Hillary grew up in Evergreen with an older brother and sister, a father who'd worked for years as an industrial salesman and a mother who evolved from housewife to massage therapist to psychotherapist. If her friends and family remember it accurately, Hillary's childhood was a happy one.
"I was six years older, so we didn't really get close until after we grew up," recalls Wendy Smith, Hillary's sister, "but after that, really, she was my best friend."
When it came time to go to college, Hillary "wasn't sure what she wanted to do, but was interested in a lot of things," her mother says. "She was good at putting together clothing, so she went to the CSU school of design. Her first year, a human development class was required--and it just grabbed her." Adams became one of the first students to enroll in Colorado State University's new, five-year human development program, which took her to Spain and Mexico as part of an ultimately successful quest to become bilingual. Adams finished up her education with a teaching certificate from Metropolitan State College; by the time she graduated, she knew she wanted to concentrate on bilingual elementary-school education. In the fall of 1989, after a year of substitute teaching and parking cars at a downtown hotel, Adams began her first real assignment at Barnum Elementary School.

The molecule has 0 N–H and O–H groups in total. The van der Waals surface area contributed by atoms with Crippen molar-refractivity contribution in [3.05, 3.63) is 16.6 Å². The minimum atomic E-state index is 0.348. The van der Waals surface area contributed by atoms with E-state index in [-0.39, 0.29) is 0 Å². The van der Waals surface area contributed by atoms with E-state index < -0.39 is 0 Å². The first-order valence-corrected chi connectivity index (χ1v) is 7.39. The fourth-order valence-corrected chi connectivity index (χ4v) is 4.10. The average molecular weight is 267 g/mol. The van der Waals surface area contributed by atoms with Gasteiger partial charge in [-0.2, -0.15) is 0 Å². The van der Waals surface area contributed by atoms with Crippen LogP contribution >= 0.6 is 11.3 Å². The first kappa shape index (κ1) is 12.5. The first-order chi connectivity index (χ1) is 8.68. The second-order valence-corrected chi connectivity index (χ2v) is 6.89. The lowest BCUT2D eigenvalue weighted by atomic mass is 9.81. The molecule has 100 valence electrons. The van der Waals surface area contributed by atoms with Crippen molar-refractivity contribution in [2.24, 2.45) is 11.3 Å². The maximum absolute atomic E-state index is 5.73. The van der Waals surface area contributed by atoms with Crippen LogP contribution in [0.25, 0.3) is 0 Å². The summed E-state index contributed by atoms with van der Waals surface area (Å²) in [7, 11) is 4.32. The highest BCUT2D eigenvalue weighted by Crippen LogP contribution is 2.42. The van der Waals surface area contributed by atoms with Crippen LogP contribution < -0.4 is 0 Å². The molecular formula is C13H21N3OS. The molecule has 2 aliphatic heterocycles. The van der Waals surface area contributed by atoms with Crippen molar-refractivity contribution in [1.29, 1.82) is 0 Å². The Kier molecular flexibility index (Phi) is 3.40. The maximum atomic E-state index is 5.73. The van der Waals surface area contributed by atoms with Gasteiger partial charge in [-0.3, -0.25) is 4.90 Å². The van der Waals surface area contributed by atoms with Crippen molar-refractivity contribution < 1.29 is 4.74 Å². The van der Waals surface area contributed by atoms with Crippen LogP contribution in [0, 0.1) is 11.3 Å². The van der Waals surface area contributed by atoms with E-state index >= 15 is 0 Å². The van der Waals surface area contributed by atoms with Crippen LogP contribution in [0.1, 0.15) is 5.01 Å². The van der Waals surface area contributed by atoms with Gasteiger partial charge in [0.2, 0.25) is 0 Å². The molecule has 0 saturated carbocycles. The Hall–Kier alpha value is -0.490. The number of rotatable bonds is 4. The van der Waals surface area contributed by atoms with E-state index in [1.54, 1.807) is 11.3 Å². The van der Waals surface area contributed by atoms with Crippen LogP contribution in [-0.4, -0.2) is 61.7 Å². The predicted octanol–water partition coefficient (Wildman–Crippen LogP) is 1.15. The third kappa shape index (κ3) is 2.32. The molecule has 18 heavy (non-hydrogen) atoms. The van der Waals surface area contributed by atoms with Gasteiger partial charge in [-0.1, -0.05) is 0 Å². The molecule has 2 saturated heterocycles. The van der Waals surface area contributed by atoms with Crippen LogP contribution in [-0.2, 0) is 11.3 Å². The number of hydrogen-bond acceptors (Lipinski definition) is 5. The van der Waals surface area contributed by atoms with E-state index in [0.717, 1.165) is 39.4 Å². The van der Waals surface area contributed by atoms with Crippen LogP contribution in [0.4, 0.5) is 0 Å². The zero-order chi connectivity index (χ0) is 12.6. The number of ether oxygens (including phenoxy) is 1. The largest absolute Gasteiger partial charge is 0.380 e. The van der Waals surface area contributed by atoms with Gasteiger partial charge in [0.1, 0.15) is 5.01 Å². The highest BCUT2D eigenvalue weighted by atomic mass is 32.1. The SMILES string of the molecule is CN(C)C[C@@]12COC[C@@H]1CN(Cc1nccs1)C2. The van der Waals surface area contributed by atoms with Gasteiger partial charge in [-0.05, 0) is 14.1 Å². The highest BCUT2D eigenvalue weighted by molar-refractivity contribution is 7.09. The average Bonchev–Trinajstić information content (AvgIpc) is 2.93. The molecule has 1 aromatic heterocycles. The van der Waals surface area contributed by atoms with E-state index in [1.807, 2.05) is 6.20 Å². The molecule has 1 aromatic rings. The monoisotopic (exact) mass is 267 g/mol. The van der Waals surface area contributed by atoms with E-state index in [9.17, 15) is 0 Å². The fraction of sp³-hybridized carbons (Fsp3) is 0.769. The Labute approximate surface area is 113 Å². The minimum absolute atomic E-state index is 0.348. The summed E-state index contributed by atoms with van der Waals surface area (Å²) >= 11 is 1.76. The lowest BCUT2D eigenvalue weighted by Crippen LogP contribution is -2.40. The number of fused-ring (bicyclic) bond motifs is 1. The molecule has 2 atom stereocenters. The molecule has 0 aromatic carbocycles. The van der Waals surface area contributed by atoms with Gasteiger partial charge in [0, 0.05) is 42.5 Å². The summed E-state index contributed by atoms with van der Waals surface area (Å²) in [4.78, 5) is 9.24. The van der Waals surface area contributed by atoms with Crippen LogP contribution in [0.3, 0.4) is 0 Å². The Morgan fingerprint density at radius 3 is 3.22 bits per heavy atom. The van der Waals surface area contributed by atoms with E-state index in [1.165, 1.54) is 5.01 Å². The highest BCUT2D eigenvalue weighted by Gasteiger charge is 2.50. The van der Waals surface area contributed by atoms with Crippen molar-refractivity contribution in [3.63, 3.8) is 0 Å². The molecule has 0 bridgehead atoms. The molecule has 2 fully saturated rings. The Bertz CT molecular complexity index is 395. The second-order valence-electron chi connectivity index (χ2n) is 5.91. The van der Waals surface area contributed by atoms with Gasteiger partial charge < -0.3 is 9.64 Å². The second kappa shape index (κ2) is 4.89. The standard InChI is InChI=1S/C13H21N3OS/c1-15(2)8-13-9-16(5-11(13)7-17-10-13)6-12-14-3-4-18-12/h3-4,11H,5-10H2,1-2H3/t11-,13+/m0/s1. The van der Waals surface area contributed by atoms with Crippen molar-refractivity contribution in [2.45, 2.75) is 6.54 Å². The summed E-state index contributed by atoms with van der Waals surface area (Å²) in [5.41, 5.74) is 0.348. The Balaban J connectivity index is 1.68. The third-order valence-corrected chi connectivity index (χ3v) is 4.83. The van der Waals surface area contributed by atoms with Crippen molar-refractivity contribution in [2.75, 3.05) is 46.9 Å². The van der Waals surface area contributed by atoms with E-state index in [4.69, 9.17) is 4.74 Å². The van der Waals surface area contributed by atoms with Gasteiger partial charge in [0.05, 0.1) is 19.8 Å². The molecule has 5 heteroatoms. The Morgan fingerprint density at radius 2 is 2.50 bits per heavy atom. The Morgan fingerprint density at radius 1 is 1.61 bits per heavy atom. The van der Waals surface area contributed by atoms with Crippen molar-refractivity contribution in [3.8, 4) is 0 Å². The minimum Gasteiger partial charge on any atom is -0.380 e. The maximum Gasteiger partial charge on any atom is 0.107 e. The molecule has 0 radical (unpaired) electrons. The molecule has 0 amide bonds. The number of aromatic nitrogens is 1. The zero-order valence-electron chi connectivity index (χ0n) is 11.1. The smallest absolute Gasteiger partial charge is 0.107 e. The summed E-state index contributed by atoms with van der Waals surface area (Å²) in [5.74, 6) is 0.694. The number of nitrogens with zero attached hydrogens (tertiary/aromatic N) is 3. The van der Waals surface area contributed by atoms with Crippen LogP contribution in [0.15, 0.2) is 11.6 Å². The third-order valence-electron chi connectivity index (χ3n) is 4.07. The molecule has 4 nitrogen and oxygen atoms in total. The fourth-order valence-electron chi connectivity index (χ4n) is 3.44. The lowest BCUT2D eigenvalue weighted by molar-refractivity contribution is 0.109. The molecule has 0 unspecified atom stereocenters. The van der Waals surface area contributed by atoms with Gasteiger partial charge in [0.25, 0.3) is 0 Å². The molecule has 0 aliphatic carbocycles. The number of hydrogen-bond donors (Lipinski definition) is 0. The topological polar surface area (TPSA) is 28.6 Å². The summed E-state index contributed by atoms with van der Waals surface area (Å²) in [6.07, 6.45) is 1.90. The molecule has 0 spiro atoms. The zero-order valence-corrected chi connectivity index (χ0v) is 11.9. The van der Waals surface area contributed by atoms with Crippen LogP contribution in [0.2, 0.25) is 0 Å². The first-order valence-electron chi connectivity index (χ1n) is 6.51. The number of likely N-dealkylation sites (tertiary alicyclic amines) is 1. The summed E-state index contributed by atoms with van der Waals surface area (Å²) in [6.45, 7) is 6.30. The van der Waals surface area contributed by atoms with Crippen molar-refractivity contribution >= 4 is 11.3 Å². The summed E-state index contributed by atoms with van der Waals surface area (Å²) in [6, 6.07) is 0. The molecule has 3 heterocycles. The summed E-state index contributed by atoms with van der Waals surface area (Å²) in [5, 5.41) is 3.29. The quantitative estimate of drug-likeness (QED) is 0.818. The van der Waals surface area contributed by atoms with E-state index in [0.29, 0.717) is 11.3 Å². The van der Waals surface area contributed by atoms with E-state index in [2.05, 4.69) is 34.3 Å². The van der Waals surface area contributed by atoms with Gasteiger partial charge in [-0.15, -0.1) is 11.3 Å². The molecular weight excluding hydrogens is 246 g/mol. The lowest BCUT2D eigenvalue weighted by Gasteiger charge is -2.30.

"With all of her skills, she could have gone to a ritzy school," says Jenny Sullivan, mother of two Barnum students. "She chose instead to go to Barnum, and she was wonderful."
Maybe Barnum wasn't ritzy, but it quickly became home to Hillary Adams. She'd gotten off to a rough start--as part of a team of four young bilingual teachers, she'd unknowingly supplanted several longtime Barnum teachers, and their friends resented it--but she toughed it out. "Hillary was strong, and she survived," remembers Wright, also a new teacher that year.